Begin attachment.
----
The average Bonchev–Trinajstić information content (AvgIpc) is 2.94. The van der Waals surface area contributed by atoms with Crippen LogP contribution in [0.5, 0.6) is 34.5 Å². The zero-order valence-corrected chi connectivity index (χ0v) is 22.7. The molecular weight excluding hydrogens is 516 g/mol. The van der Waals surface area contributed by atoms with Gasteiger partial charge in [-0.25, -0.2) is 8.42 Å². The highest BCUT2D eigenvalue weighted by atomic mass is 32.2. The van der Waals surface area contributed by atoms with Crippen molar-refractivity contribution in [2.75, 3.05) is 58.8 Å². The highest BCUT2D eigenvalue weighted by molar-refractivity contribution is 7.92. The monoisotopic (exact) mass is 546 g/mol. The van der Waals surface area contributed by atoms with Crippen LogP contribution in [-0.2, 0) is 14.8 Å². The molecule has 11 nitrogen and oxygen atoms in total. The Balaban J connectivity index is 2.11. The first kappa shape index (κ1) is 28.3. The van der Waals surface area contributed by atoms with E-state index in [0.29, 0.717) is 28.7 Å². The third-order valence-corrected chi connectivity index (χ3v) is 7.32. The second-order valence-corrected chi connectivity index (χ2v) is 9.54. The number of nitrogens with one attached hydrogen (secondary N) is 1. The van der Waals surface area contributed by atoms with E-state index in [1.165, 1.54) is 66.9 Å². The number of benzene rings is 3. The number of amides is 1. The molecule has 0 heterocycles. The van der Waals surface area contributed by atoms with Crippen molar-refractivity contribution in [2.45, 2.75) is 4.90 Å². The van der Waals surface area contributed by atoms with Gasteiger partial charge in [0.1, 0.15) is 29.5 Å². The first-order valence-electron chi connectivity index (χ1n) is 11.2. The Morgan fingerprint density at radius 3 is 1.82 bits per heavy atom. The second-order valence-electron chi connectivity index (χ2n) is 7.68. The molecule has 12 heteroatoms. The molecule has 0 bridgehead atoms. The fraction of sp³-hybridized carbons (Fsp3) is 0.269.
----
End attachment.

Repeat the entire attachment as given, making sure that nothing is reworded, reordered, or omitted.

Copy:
The average Bonchev–Trinajstić information content (AvgIpc) is 2.94. The van der Waals surface area contributed by atoms with Crippen LogP contribution in [0.5, 0.6) is 34.5 Å². The zero-order valence-corrected chi connectivity index (χ0v) is 22.7. The molecular weight excluding hydrogens is 516 g/mol. The van der Waals surface area contributed by atoms with Gasteiger partial charge in [-0.25, -0.2) is 8.42 Å². The highest BCUT2D eigenvalue weighted by atomic mass is 32.2. The van der Waals surface area contributed by atoms with Crippen molar-refractivity contribution in [2.75, 3.05) is 58.8 Å². The highest BCUT2D eigenvalue weighted by molar-refractivity contribution is 7.92. The monoisotopic (exact) mass is 546 g/mol. The van der Waals surface area contributed by atoms with Crippen LogP contribution in [-0.2, 0) is 14.8 Å². The molecule has 11 nitrogen and oxygen atoms in total. The Balaban J connectivity index is 2.11. The first kappa shape index (κ1) is 28.3. The van der Waals surface area contributed by atoms with E-state index in [0.29, 0.717) is 28.7 Å². The third-order valence-corrected chi connectivity index (χ3v) is 7.32. The second-order valence-corrected chi connectivity index (χ2v) is 9.54. The number of nitrogens with one attached hydrogen (secondary N) is 1. The van der Waals surface area contributed by atoms with E-state index in [1.165, 1.54) is 66.9 Å². The number of benzene rings is 3. The number of amides is 1. The molecule has 0 heterocycles. The van der Waals surface area contributed by atoms with Crippen molar-refractivity contribution in [2.45, 2.75) is 4.90 Å². The van der Waals surface area contributed by atoms with Gasteiger partial charge in [0.1, 0.15) is 29.5 Å². The first-order valence-electron chi connectivity index (χ1n) is 11.2. The Morgan fingerprint density at radius 3 is 1.82 bits per heavy atom. The second-order valence-electron chi connectivity index (χ2n) is 7.68. The molecule has 12 heteroatoms. The molecule has 0 bridgehead atoms. The fraction of sp³-hybridized carbons (Fsp3) is 0.269.